I haven’t posted about Midnight, our outdoor cat, in awhile (He refuses to come inside even when invited in!), but that doesn’t mean he isn’t up to his usual shenanigans: sitting on top of the grill and staring into the kitchen window to get our attention when he’s hungry, doing circle eights around Hubby’s ankles when Hubby’s grilling, howling at neighborhood bullies–ahem, I mean other cats–that want to eat his food, hiding under cars, making toys out of fledgling birds (future post–how to splint the broken leg of a bird!)…

…and hunting.

Midnight is so thankful that we greet him each day with food, water, and glad-to-see-you-chatter that he brought us a present. A dead squirrel! Wasn’t that thoughtful?

Squirrel Eulogy

This is an old tale

Of a new kitty

Gifting the people

Who feed him

And pet him

And love him

Treasure from the hunt,

Prowess on display.

Everyone thanks Midnight…

Except the squirrel.

Bear Scare and Fox Fear

Such a silly girl!

I saw the bear.  

Or maybe he was only ONE of the bears that have been roaming my suburban New Jersey town. Either way, a big, black blur shot across my path while running in the South Mountain Reservation. My dog, Lucy, saw him first. That’s why she was straining at her leash.

At first, my brain said, “Big, black dog.  Very big.” I whipped my head around expecting to see a leash-weilding dog owner yelling, “Fido, get back here!” The man running in front of me turned around to face me. Did you see the bear?he asked. Oh, it wasn’t a dog!

Wow. So exciting! We both looked into the woods. The blur was gone. In seconds.

The young male bear (or bears) have been playing cat and mouse with the police. Some people are panicked; some are amused. Someone has started a Twitter account posing as the bear. I’m in the camp of, “Poor thing(s), they’re just trying to stake out their own territories.” Maybe I’m naive.   know bears can be dangerous, but I’m just not concerned.  Maybe because our suburban bear isn’t a mama.

Speaking of mamas, Hubby once found himself the object of a mama bear’s attention. In the middle of a golf course, looking up after planting a tee, a mama bear and her two cubs stood 30 feet away, staring him down. Hubby slowly walked backwards towards the golf cart, keeping an eye on the bears without looking actually looking at them. He said he took out the longest club in his golf bag. He and his golfing buddy decided to “keep the cart between us and them.”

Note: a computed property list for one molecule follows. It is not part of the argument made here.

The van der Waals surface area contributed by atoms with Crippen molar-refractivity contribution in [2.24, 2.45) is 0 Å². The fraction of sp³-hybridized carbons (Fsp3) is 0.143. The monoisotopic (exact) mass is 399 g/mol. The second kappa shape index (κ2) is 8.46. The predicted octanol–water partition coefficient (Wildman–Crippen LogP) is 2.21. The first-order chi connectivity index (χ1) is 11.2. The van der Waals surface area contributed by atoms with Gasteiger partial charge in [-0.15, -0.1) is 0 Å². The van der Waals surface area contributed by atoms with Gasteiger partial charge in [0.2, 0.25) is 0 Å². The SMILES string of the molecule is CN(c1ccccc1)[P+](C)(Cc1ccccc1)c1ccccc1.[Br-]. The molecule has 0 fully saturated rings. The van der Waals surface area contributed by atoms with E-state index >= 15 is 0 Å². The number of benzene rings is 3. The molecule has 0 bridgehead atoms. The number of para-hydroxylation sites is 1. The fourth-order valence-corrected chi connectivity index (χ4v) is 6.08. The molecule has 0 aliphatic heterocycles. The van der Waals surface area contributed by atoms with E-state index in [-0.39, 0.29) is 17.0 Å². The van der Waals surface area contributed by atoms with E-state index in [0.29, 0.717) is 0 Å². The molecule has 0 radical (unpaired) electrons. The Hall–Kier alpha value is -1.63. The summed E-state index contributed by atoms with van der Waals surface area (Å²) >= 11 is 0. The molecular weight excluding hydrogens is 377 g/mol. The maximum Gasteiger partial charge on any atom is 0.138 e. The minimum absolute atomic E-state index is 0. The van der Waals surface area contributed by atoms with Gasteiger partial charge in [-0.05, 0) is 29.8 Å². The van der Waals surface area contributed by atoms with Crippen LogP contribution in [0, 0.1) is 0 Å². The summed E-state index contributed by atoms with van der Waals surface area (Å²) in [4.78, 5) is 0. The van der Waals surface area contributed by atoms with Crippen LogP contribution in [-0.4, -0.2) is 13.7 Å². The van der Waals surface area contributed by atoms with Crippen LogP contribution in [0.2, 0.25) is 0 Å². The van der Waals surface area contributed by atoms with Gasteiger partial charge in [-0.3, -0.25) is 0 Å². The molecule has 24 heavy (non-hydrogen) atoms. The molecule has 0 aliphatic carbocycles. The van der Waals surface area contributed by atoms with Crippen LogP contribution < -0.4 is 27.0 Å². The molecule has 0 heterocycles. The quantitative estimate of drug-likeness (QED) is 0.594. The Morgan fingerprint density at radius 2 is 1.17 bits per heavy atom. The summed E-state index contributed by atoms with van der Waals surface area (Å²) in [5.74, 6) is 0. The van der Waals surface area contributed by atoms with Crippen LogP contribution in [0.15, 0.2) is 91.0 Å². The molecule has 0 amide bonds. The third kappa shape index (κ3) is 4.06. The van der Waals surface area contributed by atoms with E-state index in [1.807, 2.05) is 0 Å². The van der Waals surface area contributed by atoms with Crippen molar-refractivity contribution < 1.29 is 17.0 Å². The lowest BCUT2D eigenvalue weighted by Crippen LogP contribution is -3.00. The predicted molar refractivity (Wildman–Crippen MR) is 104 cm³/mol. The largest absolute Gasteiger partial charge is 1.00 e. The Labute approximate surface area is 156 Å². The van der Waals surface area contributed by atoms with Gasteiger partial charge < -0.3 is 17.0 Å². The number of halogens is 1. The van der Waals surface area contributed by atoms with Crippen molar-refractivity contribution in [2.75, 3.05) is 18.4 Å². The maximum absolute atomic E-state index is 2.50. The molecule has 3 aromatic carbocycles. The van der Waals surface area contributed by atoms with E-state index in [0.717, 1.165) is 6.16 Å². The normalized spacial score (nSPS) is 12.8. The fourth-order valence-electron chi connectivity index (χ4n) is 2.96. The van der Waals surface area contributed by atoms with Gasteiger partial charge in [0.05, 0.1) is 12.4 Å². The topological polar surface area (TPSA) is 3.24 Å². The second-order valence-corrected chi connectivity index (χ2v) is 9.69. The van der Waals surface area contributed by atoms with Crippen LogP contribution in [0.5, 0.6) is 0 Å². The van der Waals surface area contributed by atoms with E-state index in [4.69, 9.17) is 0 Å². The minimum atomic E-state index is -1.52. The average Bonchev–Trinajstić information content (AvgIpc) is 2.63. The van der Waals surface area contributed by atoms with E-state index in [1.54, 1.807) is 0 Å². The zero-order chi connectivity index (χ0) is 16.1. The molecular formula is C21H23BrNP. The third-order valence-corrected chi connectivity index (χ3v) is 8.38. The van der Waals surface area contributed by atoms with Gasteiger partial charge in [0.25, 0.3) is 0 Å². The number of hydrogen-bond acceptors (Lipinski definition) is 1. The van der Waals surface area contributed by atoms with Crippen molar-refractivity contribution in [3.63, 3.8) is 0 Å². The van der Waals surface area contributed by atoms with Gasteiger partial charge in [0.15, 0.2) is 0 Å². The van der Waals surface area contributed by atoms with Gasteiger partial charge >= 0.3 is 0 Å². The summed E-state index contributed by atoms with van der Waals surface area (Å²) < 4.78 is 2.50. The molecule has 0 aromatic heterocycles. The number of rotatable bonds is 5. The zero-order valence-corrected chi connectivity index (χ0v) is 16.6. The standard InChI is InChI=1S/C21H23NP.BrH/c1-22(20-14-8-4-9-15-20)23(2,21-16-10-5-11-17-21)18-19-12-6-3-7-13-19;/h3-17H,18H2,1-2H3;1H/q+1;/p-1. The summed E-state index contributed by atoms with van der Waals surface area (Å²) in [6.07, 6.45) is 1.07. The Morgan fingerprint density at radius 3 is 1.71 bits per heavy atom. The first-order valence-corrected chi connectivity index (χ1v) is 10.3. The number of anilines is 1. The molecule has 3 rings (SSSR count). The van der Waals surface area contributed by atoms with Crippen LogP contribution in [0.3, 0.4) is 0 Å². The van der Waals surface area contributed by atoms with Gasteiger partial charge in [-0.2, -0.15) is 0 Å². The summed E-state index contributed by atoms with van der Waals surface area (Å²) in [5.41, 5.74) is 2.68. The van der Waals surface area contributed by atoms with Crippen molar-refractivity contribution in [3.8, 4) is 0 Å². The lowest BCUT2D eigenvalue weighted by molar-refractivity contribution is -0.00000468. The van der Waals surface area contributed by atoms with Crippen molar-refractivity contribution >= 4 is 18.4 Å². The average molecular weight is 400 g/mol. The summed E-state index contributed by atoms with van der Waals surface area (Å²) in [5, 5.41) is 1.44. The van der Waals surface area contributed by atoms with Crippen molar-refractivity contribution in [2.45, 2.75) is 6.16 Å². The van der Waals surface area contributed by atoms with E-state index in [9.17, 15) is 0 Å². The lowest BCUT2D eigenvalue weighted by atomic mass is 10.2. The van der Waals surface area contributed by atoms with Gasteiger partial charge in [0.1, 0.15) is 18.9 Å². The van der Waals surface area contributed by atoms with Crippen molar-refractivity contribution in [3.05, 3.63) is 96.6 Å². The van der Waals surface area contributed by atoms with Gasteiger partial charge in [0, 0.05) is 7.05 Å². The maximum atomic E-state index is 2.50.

The mama bear snorted and grunted, ambled to the edge of the course and scaled a tree faster than a monkey. Her cubs followed. Once the bears were hanging out in the upper branches, Hubby and his partner felt safe golfing. Not only did they discover why the course is named “Black Bear Golf Course,” they came away with good advice:  “Don’t ever climb a tree to escape a bear.”

As of two weeks ago, there are new “predators” in our town–foxes. Predator is in quotes because the only ones who should fear foxes are rodents, rabbits and birds. I don’t know if a fox would attack a small dog or cat, but otherwise sensible people are posting fox sightings daily. They are creating a FP (or Fairytale Panic)! The image of the fox as a villain may be deeply entrenched, but really!  If we didn’t have foxes, there would be so many bunnies, they’d start building bunny condos on top of their warrens. I have nothing against bunnies, by the way–and Watership Down in one of my all-time favorite books–but 1)this is the circle of life and 2)the foxes are doing what foxes do.

So, hats off to the bear who ran past me.

Maybe he was in a rush to get back to his cottage where he heard a girl named Goldilocks had eaten his porridge!

Lucy and Tucker cooling off in the Rahway River.
Lucy and Tucker cooling off in the Rahway River.